The Four Horsemen | Defensiveness
Couples Counseling | Columbia, Mo
And we're back!
Last post, we talked about criticism (yikes, am I right?). Defensiveness is the second of the four horsemen. Technically, they're not in sequential order, although it's not uncommon that they happen in a particular way (something we frequently discuss during couples counseling).
How does defensiveness feel?
Think of a time when you felt attacked. Maybe it was by your partner, maybe it was by a stranger, family, your boss or coworker, or a friend - it doesn't really matter who did it. The point is this. Take yourself back to that time and recall what it felt like in that moment.
Did your stomach knot up? Were you angry? Confused and pissed? Did your fists clench up a little bit? Or maybe your claws came out and the hair on the back of your neck stood up? Did you want to lash back out at the person? Maybe remind them of a time or two that they did the very thing they're accusing you of?
If you found yourself nodding along with any of the above, congratulations!!
You've officially experienced defensiveness.
The above is describing the way that it can feel. We've probably all been there at some point in our life.
How does defensiveness show up?
The way that it can show up (read: you can recognize it by seeing this) is through the "blame game" (i.e. "You did that!" "Well that's because you did this?" "But that's only because YOU did these other 1000 things!!"), taking no responsibility/externalizing blame, tit for tat, kitchen sinking, "always" or "never" statements, or even being a righteous victim ("I would never do that thing you did!").
Ugh. It's exhausting even typing.
You're not alone. We all get defensive. And we all have a 'default' horseman. For some people, it's this. For others, it's criticism. For others still, it's stonewalling or contempt. We'll get to those soon enough!
When you find yourself becoming defensive, think about the antidotes to the four horsemen. In particular, the antidote to defensiveness is taking responsibility for your part in the interaction. Boom. That's it. Although, much like everything else we've been talking about, easier said than done.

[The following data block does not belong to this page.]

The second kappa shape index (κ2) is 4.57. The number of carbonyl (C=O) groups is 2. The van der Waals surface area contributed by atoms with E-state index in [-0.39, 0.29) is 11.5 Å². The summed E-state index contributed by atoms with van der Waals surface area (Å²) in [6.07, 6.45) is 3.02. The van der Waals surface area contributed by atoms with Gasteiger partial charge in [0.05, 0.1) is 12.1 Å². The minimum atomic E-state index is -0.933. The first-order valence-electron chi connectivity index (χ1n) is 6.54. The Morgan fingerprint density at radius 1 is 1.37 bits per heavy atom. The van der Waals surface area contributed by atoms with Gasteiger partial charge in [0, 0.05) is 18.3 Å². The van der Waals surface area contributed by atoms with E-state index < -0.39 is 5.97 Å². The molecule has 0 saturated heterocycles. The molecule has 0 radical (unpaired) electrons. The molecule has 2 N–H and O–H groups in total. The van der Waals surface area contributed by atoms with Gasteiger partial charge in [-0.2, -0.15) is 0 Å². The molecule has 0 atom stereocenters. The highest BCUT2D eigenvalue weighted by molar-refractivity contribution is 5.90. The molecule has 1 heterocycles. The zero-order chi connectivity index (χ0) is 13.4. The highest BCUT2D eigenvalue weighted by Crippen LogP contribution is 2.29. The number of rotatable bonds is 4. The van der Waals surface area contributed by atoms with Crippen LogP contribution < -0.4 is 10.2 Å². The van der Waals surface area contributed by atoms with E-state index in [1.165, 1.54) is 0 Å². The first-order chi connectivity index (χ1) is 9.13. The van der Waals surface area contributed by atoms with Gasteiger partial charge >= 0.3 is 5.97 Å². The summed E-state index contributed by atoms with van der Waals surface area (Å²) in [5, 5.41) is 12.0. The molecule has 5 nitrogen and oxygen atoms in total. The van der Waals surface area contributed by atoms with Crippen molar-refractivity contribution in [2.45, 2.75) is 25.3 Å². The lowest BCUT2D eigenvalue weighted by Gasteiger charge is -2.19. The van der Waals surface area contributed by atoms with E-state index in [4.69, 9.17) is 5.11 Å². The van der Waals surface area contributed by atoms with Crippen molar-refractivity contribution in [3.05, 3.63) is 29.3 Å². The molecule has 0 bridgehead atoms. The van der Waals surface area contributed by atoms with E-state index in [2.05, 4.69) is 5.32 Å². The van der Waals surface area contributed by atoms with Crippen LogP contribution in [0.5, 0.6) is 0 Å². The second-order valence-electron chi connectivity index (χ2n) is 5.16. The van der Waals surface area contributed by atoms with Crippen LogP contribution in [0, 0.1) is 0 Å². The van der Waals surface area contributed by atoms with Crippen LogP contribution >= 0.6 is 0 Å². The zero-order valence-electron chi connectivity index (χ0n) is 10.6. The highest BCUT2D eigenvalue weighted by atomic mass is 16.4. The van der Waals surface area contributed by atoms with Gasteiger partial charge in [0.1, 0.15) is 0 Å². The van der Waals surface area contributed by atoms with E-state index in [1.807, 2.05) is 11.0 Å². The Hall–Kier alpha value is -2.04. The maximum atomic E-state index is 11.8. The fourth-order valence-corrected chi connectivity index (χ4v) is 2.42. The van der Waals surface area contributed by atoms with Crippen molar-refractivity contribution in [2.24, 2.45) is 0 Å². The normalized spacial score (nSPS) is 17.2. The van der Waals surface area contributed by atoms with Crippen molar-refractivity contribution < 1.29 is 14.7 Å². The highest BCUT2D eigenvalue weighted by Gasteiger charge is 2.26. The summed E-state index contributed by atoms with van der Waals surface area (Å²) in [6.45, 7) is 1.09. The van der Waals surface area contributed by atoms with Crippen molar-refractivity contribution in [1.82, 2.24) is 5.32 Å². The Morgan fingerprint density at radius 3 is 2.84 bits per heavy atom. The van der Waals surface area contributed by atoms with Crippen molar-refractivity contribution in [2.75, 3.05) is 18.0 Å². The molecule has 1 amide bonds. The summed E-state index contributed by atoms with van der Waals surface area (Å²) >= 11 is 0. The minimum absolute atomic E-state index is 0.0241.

ABOUT THE AUTHOR
Tara Vossenkemper | Couples Therapist & Marriage Counselor
Tara Vossenkemper is the founder, owner, and therapist with The Counseling Hub, and a counselor (LPC) in the state of Missouri. She specializes in couples therapy and marriage counseling using the highly effective Gottman Method Couples Therapy (and is currently obtaining her certification, which requires three levels of training and ongoing consultation - it's a necessarily rigorous process that she loves).
Tara has a diverse set of clinical experiences, working with both adolescents and adults on issues ranging from eating disorders and anxiety to spirituality and existential crises. However, she is most passionate about couples therapy and marriage counseling. Tara enjoys working with couples looking to decrease or enhance conflict, relearn healthy and effective communication, or are healing from an affair. She's also been formally trained as in the Prepare-Enrich Premarital Couples Counseling approach and the PREP Approach for couples counseling.
Tara is also earning her Ph.D. from the University of Missouri - Saint Louis. She's "ABD" (all but dissertation) and furiously researching and writing to finish things up. She's presented at national, regional, and state conferences, as well as locally, on the topics of discrimination, sexual minority distress, spirituality, healthy lifestyle and mental health, and private practice.